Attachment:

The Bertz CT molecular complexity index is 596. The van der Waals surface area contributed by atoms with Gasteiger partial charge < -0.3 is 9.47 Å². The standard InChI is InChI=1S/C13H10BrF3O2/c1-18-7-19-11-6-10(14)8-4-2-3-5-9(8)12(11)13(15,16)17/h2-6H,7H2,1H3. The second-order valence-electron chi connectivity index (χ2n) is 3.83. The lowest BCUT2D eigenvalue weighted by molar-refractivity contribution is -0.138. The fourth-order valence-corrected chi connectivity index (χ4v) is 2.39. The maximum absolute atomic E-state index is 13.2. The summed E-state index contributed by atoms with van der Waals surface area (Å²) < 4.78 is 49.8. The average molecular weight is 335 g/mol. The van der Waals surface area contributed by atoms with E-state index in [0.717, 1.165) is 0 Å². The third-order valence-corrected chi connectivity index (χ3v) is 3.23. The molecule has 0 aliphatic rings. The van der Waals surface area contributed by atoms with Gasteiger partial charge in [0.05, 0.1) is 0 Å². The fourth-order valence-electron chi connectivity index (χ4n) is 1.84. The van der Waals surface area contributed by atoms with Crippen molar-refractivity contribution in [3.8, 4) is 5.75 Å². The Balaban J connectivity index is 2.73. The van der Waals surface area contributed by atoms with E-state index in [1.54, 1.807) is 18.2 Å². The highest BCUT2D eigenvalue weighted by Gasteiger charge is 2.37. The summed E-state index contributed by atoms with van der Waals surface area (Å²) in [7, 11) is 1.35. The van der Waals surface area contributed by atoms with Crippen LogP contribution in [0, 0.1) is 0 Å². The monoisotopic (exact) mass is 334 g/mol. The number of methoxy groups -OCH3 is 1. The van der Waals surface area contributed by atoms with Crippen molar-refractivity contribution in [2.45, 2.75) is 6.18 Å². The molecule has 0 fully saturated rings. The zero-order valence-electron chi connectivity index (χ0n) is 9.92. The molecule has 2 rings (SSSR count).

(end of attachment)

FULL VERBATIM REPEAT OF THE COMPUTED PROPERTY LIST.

The Bertz CT molecular complexity index is 596. The van der Waals surface area contributed by atoms with Gasteiger partial charge < -0.3 is 9.47 Å². The standard InChI is InChI=1S/C13H10BrF3O2/c1-18-7-19-11-6-10(14)8-4-2-3-5-9(8)12(11)13(15,16)17/h2-6H,7H2,1H3. The second-order valence-electron chi connectivity index (χ2n) is 3.83. The lowest BCUT2D eigenvalue weighted by molar-refractivity contribution is -0.138. The fourth-order valence-corrected chi connectivity index (χ4v) is 2.39. The maximum absolute atomic E-state index is 13.2. The summed E-state index contributed by atoms with van der Waals surface area (Å²) < 4.78 is 49.8. The average molecular weight is 335 g/mol. The van der Waals surface area contributed by atoms with E-state index in [0.717, 1.165) is 0 Å². The third-order valence-corrected chi connectivity index (χ3v) is 3.23. The molecule has 0 aliphatic rings. The van der Waals surface area contributed by atoms with Gasteiger partial charge in [0.05, 0.1) is 0 Å². The fourth-order valence-electron chi connectivity index (χ4n) is 1.84. The van der Waals surface area contributed by atoms with Crippen molar-refractivity contribution in [3.8, 4) is 5.75 Å². The Balaban J connectivity index is 2.73. The van der Waals surface area contributed by atoms with E-state index in [1.54, 1.807) is 18.2 Å². The highest BCUT2D eigenvalue weighted by Gasteiger charge is 2.37. The summed E-state index contributed by atoms with van der Waals surface area (Å²) in [7, 11) is 1.35. The van der Waals surface area contributed by atoms with Crippen LogP contribution in [0, 0.1) is 0 Å². The monoisotopic (exact) mass is 334 g/mol. The number of methoxy groups -OCH3 is 1. The van der Waals surface area contributed by atoms with Crippen molar-refractivity contribution in [2.45, 2.75) is 6.18 Å². The molecule has 0 fully saturated rings. The zero-order valence-electron chi connectivity index (χ0n) is 9.92. The molecule has 2 rings (SSSR count).